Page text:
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GenRocket: automated test integration

 
Jelle Klap
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Eclipse IDE Java
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I've looked at the GenRocket website, which is great by the way, and was left wondering: does GenRocket come with an API that allows you to leverage the data generation capabilities in a set of automated tests (unit/integration/scenario)? Likewise, does it play well with a continous integration setup based on Maven/Ant/Gradle - does it ship with custom tasks or plugins?

The impression I got from looking at some demo material was that it ships with a seperate command-line utility that lets you invoke the GenRocket engine to load data sets - in this case into a MySQL table. I'd really love to be able to also invoke the GenRocket engine directly from inside my automated tests. That would be great, because I usually have a reference data set that all tests can depend on, which would be prepared ahead of the test run. Each individual test is then responsible for its own specific data needs. Preferably the test specific data will never actually get persisted, for instance by a transaction rollback at the end of a test. Can I easily integrate the reference data preperation into the build lifecycle? Can I invoke the GenRocket engine to generate test specific data on-demand from inside my test code?

 
Gregg Bolinger
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Hey Jelle!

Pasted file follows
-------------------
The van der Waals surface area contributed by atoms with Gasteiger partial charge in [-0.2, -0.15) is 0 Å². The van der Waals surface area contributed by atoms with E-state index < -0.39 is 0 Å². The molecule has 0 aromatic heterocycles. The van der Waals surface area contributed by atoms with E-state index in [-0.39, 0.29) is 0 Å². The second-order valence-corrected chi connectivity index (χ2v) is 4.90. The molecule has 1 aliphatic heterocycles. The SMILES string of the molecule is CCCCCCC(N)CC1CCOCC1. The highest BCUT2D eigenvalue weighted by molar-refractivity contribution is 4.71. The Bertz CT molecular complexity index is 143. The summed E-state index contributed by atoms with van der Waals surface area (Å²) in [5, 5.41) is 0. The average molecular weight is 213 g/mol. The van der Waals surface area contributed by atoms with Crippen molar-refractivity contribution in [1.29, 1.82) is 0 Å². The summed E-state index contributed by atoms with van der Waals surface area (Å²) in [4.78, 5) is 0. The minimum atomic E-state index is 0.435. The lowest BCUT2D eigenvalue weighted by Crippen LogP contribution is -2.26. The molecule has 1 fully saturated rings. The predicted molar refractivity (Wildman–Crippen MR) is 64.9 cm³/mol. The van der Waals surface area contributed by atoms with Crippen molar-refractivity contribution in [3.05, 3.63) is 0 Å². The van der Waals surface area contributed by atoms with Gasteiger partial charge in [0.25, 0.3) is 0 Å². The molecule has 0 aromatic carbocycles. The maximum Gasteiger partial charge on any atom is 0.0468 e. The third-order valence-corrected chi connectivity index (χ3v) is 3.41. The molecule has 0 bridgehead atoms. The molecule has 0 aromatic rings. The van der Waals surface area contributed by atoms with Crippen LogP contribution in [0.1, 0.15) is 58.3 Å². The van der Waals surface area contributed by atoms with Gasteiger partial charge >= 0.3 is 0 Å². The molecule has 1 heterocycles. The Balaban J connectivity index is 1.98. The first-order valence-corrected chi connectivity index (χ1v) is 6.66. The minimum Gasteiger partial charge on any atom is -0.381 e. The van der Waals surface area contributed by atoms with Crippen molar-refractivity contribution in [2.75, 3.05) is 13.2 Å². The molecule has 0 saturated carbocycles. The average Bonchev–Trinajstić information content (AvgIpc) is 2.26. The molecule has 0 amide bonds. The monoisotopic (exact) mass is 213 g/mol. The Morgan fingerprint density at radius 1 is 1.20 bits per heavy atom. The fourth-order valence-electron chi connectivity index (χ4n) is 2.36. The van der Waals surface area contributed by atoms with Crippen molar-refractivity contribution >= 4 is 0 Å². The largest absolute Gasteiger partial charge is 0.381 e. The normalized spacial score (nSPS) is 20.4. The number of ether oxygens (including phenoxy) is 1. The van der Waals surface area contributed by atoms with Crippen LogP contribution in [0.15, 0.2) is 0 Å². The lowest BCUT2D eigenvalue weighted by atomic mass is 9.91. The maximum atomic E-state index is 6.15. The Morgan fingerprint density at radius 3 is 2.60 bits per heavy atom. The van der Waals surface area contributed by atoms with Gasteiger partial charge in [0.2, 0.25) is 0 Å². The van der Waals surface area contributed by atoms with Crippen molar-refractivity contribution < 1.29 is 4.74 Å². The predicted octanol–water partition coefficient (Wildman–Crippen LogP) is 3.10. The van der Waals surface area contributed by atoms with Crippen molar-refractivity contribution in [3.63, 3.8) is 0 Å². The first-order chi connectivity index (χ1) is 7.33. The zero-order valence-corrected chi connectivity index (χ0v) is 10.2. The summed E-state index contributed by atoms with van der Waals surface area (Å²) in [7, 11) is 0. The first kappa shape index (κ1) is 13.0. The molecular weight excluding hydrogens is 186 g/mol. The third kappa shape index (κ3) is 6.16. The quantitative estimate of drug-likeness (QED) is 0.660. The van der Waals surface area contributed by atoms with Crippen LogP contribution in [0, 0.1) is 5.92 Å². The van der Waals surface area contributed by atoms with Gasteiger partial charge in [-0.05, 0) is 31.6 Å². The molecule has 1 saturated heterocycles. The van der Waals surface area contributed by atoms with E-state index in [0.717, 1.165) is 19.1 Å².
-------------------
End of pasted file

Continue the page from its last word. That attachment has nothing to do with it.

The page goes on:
Currently, GenRocket doesn't ship with any plugins that plug directly into any automation, build, or CI tools. Right now, there are basically 2 ways you can execute Scenarios.

First, as you eluded to, GenRocket ships with the GenRocket Runtime (setup instructions here) which allows you to execute Scenarios from the command line. For example:



Secondly, as a benefit to those engineers that chose to make the awesome decision to choose a JVM based platform for their project, you can add the GenRocket Runtime to your classpath and execute Scenarios directly from your code:



Although integrating better with build tools like Gradle and IDE's like IntelliJ or Eclipse is on our roadmap, integrating directly with test automation suites is pretty far out. At the end of the day, GenRocket generates data. Integrating with automation suites is usually as simple as doing one of the above solutions.

 
Jelle Klap
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Alright, so it is possible to run a scenario from inside an automated test at least. That's encouraging. Thanks Greg!
 
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